The original Worksop Priory, an Augustinian monastery founded in the early 12th century, was dissolved on the orders of King Henry VIII in 1539 and many of the former monastic buildings have long since disappeared. However, the nave of the church and the 14th century gatehouse were saved.
The Gatehouse, built in about 1330, was used as guest accommodation for visitors to the Priory and provided food and shelter for travellers. The surviving nave is now used as the parish church while the gatehouse was, for a time in the 17th century, used as a school but has fallen victim to vandalism in recent years. It was added to the Buildings at Risk Register in 1998
The Gatehouse, a Grade 1 listed building, includes a chapel built in the mid 14th century with a shrine dedicated to the Blessed Virgin. It has an entrance on either side enabling pilgrims to pass through and is thought to be the last surviving example of a medieval walkthrough shrine in England.
Work to the shrine began in October 2015 and included: consolidation of weathered stone and statuary, stone replacement and cleaning, re-pointing and mortar repairs. In addition the shrine was given a new roof, the guttering was repaired and painted and new drains were installed round the base.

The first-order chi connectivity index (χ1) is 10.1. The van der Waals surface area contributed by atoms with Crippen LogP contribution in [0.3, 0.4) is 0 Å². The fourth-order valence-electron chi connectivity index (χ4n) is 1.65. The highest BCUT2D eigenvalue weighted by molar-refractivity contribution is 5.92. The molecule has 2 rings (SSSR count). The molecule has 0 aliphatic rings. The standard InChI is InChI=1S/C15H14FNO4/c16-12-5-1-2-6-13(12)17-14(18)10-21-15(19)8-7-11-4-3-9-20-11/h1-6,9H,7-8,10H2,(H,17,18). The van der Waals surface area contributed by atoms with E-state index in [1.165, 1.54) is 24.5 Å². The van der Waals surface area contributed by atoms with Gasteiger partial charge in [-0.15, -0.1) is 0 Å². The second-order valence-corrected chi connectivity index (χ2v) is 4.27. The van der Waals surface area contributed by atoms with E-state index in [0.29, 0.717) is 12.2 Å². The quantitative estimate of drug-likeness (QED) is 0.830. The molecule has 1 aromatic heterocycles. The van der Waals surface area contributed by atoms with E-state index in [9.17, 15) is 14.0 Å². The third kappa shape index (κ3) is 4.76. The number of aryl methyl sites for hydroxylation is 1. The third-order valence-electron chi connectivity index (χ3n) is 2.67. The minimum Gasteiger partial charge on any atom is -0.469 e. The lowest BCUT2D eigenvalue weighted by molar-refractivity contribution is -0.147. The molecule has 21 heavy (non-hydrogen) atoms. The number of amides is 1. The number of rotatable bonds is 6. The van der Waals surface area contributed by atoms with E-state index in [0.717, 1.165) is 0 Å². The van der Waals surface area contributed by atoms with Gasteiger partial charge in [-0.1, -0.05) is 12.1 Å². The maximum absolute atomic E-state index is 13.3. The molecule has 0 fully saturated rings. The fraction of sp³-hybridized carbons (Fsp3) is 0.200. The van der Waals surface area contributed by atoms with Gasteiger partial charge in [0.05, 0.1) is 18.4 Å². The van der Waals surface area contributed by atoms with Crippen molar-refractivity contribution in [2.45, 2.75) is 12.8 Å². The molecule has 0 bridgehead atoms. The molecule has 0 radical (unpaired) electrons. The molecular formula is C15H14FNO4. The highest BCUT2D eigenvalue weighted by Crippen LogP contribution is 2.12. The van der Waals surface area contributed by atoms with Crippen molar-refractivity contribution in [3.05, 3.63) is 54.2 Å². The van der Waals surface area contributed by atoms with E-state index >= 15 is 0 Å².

The Chapel was officially reopened on 16th May 2016 with a service led by the Bishop of Southwell & Nottingham. It was the first service to be held there for four years. The repairs to the chapel are the first step in a programme to restore the entire gatehouse.
The project was funded by WREN, Historic England, Nottinghamshire County Council and Nottinghamshire Historic Churches Trust.
Managed by: The Prince’s Regeneration Trust
Contract value: circa £100,000
Client: The Vicar & Churchwardens of Worksop Priory Church
Architect: Eleanor McEvedy, Historic Building Consultants